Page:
Initially these cards should be used in order. The sequence of the cards is such that each Blue Jello symbol is introduced on one card, then practiced with previously learned symbols, then a new one is introduced. This provides repetition and enough new material to keep students engaged and entertained.
When a card has a new symbol, continue without pausing to explain or teach. Your students will enjoy the surprise and imitate you. This helps the game be about learning (on their own) rather than being taught (by you).
Older students will study the guide cards and be ready, but younger students may not even look at the guide cards. Both methods are correct. They may need help on how to make the hand signs as they look at your fingers and study the guide cards. It is normal for this skill to develop naturally over time.
Each card is usually read one time at a tempo of about mm = quarter note = 60. Keep a steady pace with perfectly accurate rhythms. Your voice will be the example.
Pronunciation of Blue Jello Words
Listen carefully if someone says a Blue Jello word more like it is pronounced in “real” life so you can correct it right away. You can say, “Of course we wouldn’t say, ‘Would you like a bowl of jel-lo’, right? We’d say, “Would you like a bowl of jello?’ However, since we’re using these words to learn even rhythms, we want to say them musically and rhythmically.”
Using Blue Jello Hand Signs
Say the rhythms and hand signs together to guide throughout the game.
When pointing to the cards, keep your fingers low and steady over beats rather than bouncing up as this is easier for students to model.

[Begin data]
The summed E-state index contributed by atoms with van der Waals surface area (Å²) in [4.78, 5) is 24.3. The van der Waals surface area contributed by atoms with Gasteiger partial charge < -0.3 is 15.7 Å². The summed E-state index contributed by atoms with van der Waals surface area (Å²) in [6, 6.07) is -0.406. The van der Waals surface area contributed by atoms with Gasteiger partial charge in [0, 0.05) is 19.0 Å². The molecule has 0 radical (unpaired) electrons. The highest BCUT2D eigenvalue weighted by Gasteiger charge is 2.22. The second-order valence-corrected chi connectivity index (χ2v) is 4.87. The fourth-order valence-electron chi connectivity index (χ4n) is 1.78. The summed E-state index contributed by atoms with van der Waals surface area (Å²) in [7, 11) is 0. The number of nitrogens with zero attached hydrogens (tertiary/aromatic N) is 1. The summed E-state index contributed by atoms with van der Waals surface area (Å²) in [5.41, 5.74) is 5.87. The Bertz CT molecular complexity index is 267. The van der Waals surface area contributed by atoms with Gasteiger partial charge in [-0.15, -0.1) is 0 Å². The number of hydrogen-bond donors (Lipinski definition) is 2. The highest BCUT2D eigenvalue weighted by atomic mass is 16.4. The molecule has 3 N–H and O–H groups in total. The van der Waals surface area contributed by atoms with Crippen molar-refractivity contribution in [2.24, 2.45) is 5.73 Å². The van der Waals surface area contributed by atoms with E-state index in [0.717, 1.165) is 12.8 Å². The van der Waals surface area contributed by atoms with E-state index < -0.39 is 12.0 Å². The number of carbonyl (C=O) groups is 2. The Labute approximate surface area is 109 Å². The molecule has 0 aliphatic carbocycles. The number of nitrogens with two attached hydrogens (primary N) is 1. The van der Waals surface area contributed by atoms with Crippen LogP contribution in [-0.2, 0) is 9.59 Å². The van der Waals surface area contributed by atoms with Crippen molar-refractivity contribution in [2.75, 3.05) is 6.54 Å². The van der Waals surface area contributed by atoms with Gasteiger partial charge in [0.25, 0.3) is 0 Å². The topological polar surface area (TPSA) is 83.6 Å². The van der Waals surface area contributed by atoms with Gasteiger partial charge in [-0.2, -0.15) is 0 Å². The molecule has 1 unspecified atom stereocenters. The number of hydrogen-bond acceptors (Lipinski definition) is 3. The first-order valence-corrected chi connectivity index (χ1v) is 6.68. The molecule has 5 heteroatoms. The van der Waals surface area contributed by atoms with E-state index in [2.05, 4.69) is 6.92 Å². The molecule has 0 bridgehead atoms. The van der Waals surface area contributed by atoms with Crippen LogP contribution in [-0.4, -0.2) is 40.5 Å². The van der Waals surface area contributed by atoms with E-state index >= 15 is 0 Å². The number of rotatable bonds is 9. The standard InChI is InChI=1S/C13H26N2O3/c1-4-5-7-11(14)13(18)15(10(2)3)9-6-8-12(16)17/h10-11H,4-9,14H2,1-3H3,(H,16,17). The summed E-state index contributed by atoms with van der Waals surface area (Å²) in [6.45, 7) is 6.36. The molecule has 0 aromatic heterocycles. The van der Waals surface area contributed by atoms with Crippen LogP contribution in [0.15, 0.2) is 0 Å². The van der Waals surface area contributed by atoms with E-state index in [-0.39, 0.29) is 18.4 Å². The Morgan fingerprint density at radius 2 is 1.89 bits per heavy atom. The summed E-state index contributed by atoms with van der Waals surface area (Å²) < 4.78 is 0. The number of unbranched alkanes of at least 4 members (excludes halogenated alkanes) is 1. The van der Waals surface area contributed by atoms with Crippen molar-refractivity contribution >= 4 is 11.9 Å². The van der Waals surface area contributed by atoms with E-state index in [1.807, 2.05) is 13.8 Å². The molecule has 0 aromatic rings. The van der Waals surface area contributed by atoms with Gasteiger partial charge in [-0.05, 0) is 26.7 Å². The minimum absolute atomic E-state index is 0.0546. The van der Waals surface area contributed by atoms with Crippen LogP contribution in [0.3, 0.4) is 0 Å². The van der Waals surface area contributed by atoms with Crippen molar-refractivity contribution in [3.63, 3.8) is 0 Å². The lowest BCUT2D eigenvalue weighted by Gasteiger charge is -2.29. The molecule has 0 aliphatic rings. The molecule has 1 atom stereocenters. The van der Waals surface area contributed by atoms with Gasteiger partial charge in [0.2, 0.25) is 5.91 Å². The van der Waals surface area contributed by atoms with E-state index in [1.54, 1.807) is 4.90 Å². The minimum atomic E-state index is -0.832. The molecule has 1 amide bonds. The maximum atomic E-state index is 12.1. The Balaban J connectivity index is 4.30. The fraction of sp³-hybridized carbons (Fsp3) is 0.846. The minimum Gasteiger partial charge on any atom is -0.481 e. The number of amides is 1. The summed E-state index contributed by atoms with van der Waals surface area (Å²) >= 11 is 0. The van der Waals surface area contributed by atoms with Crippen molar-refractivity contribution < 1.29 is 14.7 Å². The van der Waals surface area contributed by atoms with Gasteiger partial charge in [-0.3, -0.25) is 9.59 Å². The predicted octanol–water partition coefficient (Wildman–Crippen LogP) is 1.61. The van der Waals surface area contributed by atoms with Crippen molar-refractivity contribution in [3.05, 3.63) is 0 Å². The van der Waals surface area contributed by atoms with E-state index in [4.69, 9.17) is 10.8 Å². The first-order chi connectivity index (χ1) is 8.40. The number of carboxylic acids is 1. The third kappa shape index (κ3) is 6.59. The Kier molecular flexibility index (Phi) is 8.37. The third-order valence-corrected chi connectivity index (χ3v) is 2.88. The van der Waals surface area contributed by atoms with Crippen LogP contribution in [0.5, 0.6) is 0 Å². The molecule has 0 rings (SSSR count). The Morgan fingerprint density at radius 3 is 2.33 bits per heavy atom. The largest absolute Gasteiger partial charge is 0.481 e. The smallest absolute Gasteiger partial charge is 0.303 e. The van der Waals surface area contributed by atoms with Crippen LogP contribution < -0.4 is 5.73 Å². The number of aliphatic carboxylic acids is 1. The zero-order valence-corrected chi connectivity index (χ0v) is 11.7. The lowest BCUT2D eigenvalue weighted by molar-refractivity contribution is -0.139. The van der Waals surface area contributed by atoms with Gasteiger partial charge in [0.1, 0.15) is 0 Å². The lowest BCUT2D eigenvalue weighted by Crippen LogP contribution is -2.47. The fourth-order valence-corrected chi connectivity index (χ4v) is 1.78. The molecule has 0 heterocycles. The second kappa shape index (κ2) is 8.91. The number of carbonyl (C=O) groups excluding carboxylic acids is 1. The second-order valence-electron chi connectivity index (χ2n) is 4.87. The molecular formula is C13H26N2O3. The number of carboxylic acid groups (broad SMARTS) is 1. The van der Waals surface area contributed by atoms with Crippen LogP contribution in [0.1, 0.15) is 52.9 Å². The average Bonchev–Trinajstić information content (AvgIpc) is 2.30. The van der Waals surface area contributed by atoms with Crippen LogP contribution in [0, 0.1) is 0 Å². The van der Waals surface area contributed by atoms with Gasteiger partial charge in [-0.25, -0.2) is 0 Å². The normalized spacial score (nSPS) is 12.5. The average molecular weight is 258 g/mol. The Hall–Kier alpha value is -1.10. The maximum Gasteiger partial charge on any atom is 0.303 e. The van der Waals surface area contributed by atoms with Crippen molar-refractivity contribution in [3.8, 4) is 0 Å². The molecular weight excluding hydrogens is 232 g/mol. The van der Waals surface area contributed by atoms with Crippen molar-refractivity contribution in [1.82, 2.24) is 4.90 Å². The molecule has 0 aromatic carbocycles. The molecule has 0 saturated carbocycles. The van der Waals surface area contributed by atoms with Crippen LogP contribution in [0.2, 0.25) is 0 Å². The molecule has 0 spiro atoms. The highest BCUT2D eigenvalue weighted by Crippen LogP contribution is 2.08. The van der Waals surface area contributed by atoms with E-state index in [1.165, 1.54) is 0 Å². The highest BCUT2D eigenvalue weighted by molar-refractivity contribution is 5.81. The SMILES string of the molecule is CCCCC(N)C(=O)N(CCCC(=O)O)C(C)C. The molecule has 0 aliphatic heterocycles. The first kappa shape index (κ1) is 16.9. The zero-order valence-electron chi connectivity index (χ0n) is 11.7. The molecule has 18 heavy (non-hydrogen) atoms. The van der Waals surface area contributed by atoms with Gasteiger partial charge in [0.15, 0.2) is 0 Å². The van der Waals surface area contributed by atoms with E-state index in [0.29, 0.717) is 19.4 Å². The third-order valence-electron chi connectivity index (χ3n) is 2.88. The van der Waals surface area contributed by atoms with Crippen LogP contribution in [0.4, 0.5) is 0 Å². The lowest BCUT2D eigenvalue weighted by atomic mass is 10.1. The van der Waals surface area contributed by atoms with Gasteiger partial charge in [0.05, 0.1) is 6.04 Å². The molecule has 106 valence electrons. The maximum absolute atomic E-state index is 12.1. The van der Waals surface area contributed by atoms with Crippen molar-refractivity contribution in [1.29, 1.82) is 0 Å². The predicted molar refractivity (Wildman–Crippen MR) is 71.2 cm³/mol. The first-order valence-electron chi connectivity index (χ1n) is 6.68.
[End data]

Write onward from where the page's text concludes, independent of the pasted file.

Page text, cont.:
Be sure to say “blue” for the full quarter beat each time and not just a short “blue blue . . .” and only a light pulse for too-oo and four-or-or-or.
Use your voice for encouragement and praise and as needed, to help students with hand signs. Following most every card say, “Well done” or “Good, steady beat”.
Laughter is common as students find certain rhythms humorous.
To encourage focus and keep momentum use only one quarter rest between cards (drop plop scooch, rest). However, now and then it is okay to stop and talk about a card for a moment or occasionally repeat one when needed.
The Pitch of Your Voice
Be aware that the pitch of your voice is not too low for the children.
How Many Cards
The number of cards used in a session depends on the age of the students, how many times they have worked with the cards and how much time is available. Three-year-olds may say five cards while students six years and older may do twenty cards. Some students might want to read all of side 1.
The first time I showed these cards to my 18-month-old grandson, he sat in my lap and we read all 54 cards without a break or a wiggle. Except he would laugh whenever I did "two-oo" or "fo-o-o-our.
Whatever the circumstances may be, finish before they are tired. “This will be the last card for today.”